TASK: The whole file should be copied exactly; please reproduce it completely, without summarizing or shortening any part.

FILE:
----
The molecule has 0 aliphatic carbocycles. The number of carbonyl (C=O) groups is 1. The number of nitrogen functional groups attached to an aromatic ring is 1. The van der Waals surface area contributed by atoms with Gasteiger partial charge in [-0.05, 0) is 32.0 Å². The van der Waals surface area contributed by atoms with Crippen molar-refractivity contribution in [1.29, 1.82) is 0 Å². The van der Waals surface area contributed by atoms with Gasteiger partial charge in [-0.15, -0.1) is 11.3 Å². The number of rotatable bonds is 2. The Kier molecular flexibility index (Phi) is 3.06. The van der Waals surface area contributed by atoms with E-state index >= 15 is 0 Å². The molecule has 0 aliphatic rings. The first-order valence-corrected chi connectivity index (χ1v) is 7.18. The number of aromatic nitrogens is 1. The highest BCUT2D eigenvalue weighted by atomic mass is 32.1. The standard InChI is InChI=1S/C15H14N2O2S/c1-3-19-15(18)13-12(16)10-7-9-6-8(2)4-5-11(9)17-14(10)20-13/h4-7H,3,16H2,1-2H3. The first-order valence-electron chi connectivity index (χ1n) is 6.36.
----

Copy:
The molecule has 0 aliphatic carbocycles. The number of carbonyl (C=O) groups is 1. The number of nitrogen functional groups attached to an aromatic ring is 1. The van der Waals surface area contributed by atoms with Gasteiger partial charge in [-0.05, 0) is 32.0 Å². The van der Waals surface area contributed by atoms with Crippen molar-refractivity contribution in [1.29, 1.82) is 0 Å². The van der Waals surface area contributed by atoms with Gasteiger partial charge in [-0.15, -0.1) is 11.3 Å². The number of rotatable bonds is 2. The Kier molecular flexibility index (Phi) is 3.06. The van der Waals surface area contributed by atoms with E-state index >= 15 is 0 Å². The molecule has 0 aliphatic rings. The first-order valence-corrected chi connectivity index (χ1v) is 7.18. The number of aromatic nitrogens is 1. The highest BCUT2D eigenvalue weighted by atomic mass is 32.1. The standard InChI is InChI=1S/C15H14N2O2S/c1-3-19-15(18)13-12(16)10-7-9-6-8(2)4-5-11(9)17-14(10)20-13/h4-7H,3,16H2,1-2H3. The first-order valence-electron chi connectivity index (χ1n) is 6.36.